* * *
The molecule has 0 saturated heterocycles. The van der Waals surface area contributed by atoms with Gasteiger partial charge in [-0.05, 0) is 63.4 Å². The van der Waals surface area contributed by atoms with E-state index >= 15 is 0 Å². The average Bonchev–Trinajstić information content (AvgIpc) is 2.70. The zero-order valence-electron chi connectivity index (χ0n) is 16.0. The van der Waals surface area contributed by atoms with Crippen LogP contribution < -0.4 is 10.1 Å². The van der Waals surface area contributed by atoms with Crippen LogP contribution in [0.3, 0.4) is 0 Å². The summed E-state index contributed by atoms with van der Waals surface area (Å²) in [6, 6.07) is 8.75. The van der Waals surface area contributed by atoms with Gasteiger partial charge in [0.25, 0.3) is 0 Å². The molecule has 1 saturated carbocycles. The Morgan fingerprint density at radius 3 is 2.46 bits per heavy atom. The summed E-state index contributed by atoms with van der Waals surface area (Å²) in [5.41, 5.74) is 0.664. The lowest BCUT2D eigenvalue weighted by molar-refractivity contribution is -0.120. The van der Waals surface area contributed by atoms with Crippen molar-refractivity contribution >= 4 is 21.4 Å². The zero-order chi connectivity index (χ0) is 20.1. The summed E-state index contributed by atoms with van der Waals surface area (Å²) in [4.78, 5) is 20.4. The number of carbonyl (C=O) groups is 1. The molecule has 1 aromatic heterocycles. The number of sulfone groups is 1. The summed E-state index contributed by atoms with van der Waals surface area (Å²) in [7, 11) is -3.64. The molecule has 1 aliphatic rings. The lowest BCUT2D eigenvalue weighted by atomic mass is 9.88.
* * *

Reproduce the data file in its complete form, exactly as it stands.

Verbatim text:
The molecule has 0 saturated heterocycles. The van der Waals surface area contributed by atoms with Gasteiger partial charge in [-0.05, 0) is 63.4 Å². The van der Waals surface area contributed by atoms with E-state index >= 15 is 0 Å². The average Bonchev–Trinajstić information content (AvgIpc) is 2.70. The zero-order valence-electron chi connectivity index (χ0n) is 16.0. The van der Waals surface area contributed by atoms with Crippen LogP contribution < -0.4 is 10.1 Å². The van der Waals surface area contributed by atoms with Crippen LogP contribution in [0.3, 0.4) is 0 Å². The summed E-state index contributed by atoms with van der Waals surface area (Å²) in [6, 6.07) is 8.75. The van der Waals surface area contributed by atoms with Gasteiger partial charge in [0.25, 0.3) is 0 Å². The molecule has 1 saturated carbocycles. The Morgan fingerprint density at radius 3 is 2.46 bits per heavy atom. The summed E-state index contributed by atoms with van der Waals surface area (Å²) in [5.41, 5.74) is 0.664. The lowest BCUT2D eigenvalue weighted by molar-refractivity contribution is -0.120. The van der Waals surface area contributed by atoms with Crippen molar-refractivity contribution >= 4 is 21.4 Å². The zero-order chi connectivity index (χ0) is 20.1. The summed E-state index contributed by atoms with van der Waals surface area (Å²) in [4.78, 5) is 20.4. The number of carbonyl (C=O) groups is 1. The molecule has 1 aromatic heterocycles. The number of sulfone groups is 1. The summed E-state index contributed by atoms with van der Waals surface area (Å²) in [7, 11) is -3.64. The molecule has 1 aliphatic rings. The lowest BCUT2D eigenvalue weighted by atomic mass is 9.88.